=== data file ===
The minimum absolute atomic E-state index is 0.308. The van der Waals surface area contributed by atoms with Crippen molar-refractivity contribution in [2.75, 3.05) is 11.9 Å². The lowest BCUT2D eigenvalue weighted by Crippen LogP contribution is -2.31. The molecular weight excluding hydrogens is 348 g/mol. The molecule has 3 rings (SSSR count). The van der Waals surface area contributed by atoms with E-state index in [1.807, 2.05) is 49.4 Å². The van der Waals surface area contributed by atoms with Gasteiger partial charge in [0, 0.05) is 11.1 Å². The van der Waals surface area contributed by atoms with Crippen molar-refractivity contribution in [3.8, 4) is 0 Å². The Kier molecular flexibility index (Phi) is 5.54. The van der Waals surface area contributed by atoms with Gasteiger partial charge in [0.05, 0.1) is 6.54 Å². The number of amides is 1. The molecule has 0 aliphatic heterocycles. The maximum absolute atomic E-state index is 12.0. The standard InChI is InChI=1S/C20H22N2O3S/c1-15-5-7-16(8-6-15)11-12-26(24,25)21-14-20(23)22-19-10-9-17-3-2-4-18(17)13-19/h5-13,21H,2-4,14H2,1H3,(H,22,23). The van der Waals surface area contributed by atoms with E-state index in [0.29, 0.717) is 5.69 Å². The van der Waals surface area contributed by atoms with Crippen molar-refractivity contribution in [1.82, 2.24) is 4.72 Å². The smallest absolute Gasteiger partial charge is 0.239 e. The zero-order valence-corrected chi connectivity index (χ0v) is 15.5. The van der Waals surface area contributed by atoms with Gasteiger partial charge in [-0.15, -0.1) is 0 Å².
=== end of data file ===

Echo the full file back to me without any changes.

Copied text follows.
The minimum absolute atomic E-state index is 0.308. The van der Waals surface area contributed by atoms with Crippen molar-refractivity contribution in [2.75, 3.05) is 11.9 Å². The lowest BCUT2D eigenvalue weighted by Crippen LogP contribution is -2.31. The molecular weight excluding hydrogens is 348 g/mol. The molecule has 3 rings (SSSR count). The van der Waals surface area contributed by atoms with E-state index in [1.807, 2.05) is 49.4 Å². The van der Waals surface area contributed by atoms with Gasteiger partial charge in [0, 0.05) is 11.1 Å². The van der Waals surface area contributed by atoms with Crippen molar-refractivity contribution in [3.8, 4) is 0 Å². The Kier molecular flexibility index (Phi) is 5.54. The van der Waals surface area contributed by atoms with Gasteiger partial charge in [0.05, 0.1) is 6.54 Å². The number of amides is 1. The molecule has 0 aliphatic heterocycles. The maximum absolute atomic E-state index is 12.0. The standard InChI is InChI=1S/C20H22N2O3S/c1-15-5-7-16(8-6-15)11-12-26(24,25)21-14-20(23)22-19-10-9-17-3-2-4-18(17)13-19/h5-13,21H,2-4,14H2,1H3,(H,22,23). The van der Waals surface area contributed by atoms with E-state index in [0.29, 0.717) is 5.69 Å². The van der Waals surface area contributed by atoms with Crippen molar-refractivity contribution in [1.82, 2.24) is 4.72 Å². The smallest absolute Gasteiger partial charge is 0.239 e. The zero-order valence-corrected chi connectivity index (χ0v) is 15.5. The van der Waals surface area contributed by atoms with Gasteiger partial charge in [-0.15, -0.1) is 0 Å².